[Press Release] Labour Appeal Court Upholds the Rights of vulnerable employees from abuse by Labour Brokers

The Labour Appeal Court handed down a significant decision on 10 July 2017 in the matter of NUMSA v Assign Services and 3 Others. The Court found that sections 198A(3)(b)(i) of the Labour Relations Act (LRA) restricts the application of Temporary Employment Services (TES), also known as labour brokers, to genuine temporary employment and protects the rights of placed workers. The effect of the ruling is that after 3 months an employee of a TES can be deemed the employee of the client company only. This overturns the Labour Court’s 2015 judgement of Acting Judge Brassey that labour brokers and their clients are ‘dual’ employers.

The campaign against labour broking resulted in amendments to the Labour Relations Act, which came into force on 1 January 2015 and provided big new rights for labour broker workers. A new section 198A said that after 3 months a labour broker worker would become permanently employed by the client company. However, these new rights were thrown into jeopardy on 8 September 2015 when Acting Judge Brassey ruled that labour broker workers would still remain employees of the labour broker, whilst at the same time being the ‘deemed’ workers of the client.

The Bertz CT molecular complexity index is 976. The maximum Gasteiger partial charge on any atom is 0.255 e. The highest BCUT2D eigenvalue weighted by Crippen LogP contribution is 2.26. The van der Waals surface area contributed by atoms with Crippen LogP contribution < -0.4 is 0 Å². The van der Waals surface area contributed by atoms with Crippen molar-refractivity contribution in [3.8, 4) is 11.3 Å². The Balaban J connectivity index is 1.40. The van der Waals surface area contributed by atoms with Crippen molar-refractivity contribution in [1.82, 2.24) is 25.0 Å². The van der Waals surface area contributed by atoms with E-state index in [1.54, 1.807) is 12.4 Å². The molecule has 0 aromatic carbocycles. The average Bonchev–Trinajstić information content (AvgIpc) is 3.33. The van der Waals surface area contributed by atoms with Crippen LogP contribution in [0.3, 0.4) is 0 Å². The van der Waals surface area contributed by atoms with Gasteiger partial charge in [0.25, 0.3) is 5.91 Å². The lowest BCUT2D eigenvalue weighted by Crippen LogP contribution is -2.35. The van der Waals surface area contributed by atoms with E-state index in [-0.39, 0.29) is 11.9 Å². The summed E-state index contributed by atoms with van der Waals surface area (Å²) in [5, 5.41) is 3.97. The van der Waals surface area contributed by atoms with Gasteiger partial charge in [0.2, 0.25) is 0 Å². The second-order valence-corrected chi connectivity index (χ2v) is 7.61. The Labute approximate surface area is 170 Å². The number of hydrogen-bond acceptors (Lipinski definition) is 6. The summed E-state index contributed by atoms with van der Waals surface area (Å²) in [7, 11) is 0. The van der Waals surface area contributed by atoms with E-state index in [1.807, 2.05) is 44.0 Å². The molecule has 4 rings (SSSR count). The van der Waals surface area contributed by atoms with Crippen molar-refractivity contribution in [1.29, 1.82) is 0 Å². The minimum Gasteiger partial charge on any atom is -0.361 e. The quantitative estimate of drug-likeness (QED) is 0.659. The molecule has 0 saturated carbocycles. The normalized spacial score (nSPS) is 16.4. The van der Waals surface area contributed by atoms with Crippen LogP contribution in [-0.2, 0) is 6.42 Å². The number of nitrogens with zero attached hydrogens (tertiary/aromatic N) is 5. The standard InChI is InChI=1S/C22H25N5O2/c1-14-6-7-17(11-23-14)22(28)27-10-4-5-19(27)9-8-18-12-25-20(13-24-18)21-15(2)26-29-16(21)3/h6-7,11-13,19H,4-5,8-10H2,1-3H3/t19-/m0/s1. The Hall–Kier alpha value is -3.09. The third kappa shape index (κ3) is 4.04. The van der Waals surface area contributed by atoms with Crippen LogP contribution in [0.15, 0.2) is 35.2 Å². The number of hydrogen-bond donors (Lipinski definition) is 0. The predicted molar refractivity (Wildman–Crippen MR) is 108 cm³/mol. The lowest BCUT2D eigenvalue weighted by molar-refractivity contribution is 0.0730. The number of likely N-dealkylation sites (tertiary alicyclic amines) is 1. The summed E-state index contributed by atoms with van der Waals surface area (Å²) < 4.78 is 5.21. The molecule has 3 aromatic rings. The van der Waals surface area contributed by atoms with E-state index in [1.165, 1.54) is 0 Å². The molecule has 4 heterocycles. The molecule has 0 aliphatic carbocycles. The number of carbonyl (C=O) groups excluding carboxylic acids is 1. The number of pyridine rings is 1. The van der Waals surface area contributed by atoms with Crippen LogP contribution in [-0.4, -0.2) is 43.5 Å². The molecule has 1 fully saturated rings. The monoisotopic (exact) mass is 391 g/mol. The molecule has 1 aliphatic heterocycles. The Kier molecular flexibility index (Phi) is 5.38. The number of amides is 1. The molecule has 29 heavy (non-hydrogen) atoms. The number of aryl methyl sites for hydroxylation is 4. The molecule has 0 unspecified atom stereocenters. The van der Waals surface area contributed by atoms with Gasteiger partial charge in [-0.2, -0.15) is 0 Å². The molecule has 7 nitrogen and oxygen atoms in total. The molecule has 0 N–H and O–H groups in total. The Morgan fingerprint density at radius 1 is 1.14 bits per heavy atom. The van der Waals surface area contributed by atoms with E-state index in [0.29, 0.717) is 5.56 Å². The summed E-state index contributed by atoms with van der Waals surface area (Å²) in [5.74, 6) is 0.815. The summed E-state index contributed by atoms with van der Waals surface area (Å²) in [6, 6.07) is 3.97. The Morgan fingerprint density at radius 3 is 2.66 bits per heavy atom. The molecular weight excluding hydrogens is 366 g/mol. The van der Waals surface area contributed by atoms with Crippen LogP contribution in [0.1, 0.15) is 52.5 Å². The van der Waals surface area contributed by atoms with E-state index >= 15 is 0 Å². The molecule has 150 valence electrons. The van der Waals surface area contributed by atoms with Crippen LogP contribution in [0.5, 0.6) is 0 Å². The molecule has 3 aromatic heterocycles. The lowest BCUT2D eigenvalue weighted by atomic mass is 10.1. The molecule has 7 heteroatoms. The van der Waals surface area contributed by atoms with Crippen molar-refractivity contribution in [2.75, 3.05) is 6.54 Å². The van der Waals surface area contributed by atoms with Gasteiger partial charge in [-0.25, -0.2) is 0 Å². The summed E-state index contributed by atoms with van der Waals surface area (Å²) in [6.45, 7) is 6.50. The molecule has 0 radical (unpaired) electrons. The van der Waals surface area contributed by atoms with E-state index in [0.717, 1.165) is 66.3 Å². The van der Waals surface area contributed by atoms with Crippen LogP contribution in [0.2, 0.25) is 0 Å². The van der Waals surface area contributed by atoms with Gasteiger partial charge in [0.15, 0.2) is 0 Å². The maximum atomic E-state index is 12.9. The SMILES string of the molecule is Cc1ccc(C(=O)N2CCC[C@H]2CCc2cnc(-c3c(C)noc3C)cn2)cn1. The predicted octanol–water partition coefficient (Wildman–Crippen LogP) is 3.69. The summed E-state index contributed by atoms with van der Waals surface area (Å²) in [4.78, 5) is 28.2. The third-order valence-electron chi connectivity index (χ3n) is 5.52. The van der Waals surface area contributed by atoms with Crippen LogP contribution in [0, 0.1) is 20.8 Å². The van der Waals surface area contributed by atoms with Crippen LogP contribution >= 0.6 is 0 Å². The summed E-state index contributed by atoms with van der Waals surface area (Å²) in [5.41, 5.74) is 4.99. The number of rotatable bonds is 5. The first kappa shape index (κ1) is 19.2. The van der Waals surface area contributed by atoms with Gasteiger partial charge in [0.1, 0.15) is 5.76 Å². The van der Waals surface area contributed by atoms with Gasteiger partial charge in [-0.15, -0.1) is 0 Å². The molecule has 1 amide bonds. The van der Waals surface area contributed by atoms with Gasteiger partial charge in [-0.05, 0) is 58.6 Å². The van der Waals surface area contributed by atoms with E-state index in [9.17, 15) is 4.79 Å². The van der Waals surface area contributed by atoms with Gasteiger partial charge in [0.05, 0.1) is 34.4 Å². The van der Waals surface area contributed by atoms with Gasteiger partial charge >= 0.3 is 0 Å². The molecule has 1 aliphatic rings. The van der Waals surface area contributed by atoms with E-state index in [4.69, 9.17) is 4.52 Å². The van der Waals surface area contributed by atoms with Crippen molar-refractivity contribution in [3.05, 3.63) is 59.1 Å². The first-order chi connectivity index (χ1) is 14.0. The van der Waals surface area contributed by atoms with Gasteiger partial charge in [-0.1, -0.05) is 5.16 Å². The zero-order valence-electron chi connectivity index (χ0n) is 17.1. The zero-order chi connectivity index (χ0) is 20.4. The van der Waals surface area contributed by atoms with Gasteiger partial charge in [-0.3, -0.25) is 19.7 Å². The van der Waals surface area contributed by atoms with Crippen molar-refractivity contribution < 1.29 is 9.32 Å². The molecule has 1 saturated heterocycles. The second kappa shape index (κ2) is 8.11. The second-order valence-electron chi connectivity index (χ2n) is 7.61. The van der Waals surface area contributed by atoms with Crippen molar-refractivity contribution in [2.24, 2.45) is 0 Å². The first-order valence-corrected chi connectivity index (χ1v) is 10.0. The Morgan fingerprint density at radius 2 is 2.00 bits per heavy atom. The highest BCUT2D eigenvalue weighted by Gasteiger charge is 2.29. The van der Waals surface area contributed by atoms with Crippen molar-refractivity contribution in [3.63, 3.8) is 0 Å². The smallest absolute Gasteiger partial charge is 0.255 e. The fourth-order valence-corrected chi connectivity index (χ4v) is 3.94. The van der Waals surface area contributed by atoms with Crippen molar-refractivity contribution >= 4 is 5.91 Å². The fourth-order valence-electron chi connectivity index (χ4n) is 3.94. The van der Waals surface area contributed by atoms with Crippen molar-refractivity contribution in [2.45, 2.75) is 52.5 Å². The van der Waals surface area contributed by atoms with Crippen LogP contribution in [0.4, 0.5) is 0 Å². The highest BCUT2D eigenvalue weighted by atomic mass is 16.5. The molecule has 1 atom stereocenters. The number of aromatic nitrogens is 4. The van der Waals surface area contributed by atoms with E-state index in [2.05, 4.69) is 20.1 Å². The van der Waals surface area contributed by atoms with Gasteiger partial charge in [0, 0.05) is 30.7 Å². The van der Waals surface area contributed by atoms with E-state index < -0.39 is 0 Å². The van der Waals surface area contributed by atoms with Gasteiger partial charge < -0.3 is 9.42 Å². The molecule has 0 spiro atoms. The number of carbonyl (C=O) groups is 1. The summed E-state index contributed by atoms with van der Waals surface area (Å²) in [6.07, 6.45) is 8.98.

Lawyers for Human Rights (LHR) represented Casual Workers Advice Office (CWAO) who made submissions as Amicus Curiae (friend of the court) in the matter arguing that Brassey’s interpretation was wrong because it did not protect TES workers in the way the law intended.. The decision provides precarious workers a clear avenue to now enforce protections enacted for their benefit in the amended LRA. The Labour Appeal Court clearly states in paragraph 43 of the judgment that the intention of section 198A of the Labour Relations Act is to ‘free the vulnerable worker from atypical employment by the TES’.

The judgement says that The plain language of s198A(3)(b) of the LRA… unambiguously supports the sole employer interpretation’.  This is a major victory for labour broker workers, who can now look to the client company as their employer, who must now treat them not less favourably than other workers, take responsibility for unfair dismissals, and even bargain with them.

Download the Judgement here

For more information contact:

Ighsaan Schroeder

Phone: 011 873 0903/079 888 2229

E-mail: ighsaan [at] cwao [dot] org [dot] za

Website: www.cwao.org.za


Or Carol Mohlala

Media and Communications Manager

Lawyers for Human Rights

Phone: 079 238 9826/ 012 320 2943

Email: carol [at] lhr [dot] org [dot] za

Website: www.lhr.org.za